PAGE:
Behind-the-meter storage is still a small market, but Tesla is preparing for a wave of activity.
All it takes is one tweet from Tesla CEO Elon Musk to whip journalists and financial analysts into a frenzy of speculation. Last month, Musk hinted at a “major new Tesla product line” that had nothing to do with electric cars, to be unveiled this week.
It didn’t take long to solve the mystery. On an earlier call with investors, Musk prematurely released key details: “We are going to unveil the Tesla home battery, the consumer battery that would be for use in people’s houses or businesses fairly soon.”
That product is already out in the market. As GTM’s Eric Wesoff pointed out, Tesla has been experimenting with residential and commercial storage systems for years. The company has nearly 100 storage projects in the queue in California, and is eyeing other behind-the-meter battery markets to soak up production from its Giga factory.
In a recent interview on the Energy Gang podcast, Tesla’s Mateo Jaramillo said that one-quarter of lithium-ion batteries produced at the company’s factory could be used for stationary applications. “Everywhere we look, there’s an opportunity for storage,” he said.
Listen to the entire interview for context on the coming battery announcement:
So what does Tesla see in the behind-the-meter storage market in the U.S., which has been dominated by utility-scale installations? Driven by rising electric rates, high demand charges in the commercial sector, a desire for continuous power among early commercial and residential adopters, and a natural synergy with solar, on-site batteries are set to grow steadily in the U.S.
According to GTM Research, the behind-the-meter battery sector will make up 45 percent of the storage market before the end of the decade. Although the market will be modest, at around 385 megawatts, it will still represent a roughly $750 million business opportunity by 2019.
Source: GTM Research’s Energy Storage Monitor
By the middle of the century, the U.S. market alone will be worth tens of billions of dollars. Assuming electric rates continue to rise at 3 percent a year, batteries paired with solar PV systems could consistently beat the price of grid electricity throughout the country within a decade and a half.
The below chart comes from a recent economic analysis conducted by the Rocky Mountain Institute, CohnReznick and Homer Energy. Even assuming modest cost reductions in batteries and PV, the report showed a clear competitive edge for solar-plus-storage in both commercial and residential by 2030.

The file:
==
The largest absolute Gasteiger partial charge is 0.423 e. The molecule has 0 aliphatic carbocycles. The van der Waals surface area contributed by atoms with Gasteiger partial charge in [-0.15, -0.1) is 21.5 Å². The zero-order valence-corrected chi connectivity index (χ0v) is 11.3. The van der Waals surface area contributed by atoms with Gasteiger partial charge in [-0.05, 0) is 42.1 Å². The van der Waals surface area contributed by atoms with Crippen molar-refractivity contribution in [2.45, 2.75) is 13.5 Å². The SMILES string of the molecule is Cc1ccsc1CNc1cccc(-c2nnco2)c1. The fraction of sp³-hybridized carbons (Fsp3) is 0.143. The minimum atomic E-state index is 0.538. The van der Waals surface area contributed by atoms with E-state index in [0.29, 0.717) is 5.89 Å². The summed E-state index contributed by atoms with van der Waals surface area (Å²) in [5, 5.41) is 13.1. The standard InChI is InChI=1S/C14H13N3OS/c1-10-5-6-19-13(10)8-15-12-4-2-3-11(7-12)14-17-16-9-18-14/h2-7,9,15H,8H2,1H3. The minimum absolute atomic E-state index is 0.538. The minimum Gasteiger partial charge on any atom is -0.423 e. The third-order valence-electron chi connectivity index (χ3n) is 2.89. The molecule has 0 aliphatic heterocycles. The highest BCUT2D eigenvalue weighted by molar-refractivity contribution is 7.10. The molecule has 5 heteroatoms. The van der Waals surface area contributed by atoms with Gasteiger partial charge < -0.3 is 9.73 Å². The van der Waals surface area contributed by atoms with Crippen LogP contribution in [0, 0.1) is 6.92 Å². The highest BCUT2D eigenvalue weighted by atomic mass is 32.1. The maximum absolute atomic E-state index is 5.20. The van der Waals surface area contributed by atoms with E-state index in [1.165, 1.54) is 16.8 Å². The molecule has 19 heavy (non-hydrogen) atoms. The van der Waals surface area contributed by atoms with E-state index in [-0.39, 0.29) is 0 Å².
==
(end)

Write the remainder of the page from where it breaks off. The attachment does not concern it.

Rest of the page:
Tesla and SolarCity have already deployed 300 residential storage systems paired with PV. Although the companies have not released data on the performance and economics of the pilot systems, they do plan to deploy hundreds more later this year.
Source: RMI’s “The Economics of Load Defection”
The improving competitiveness of on-site batteries offers a clear (but currently still small) path for Tesla and the many other companies deploying projects. The path is much less clear for utilities.
According to the RMI analysis, by 2030, batteries paired with solar could cut electricity sales cut by half in both the residential and commercial sectors for Northeast utilities. That could mean nearly $40 billion in lost revenues — money that could shift into the coffers of battery service providers like Tesla.
“Our analysis shows that grid-connected solar-plus-battery systems become economic for large numbers of customers, and those systems have the potential to supply greater and greater portions of customers’ electricity. Assuming customer adoption follows optimal economics, the magnitude of potential kWh defection from the grid is large,” wrote the authors.
Source: RMI’s “The Economics of Load Defection”
Tesla is far from the only company that sees the potential in behind-the-meter storage. A range of startups, including Coda Energy, Green Charge Networks, Stem and Sunverge have cumulatively deployed hundreds of batteries for commercial customers — raising millions of dollars in equity and for project funds in the process. These companies are all building relationships with solar installers in an effort to improve the economics of their projects, and potentially reach new customers with full-service solutions that include batteries, PV and control software.
The market is currently much smaller than the hype around batteries. But the trajectory is upward. Although we’re still awaiting official details on Tesla’s battery announcement, the “major new product line” touted by Musk will very likely align with the activity in the behind-the-meter sector.
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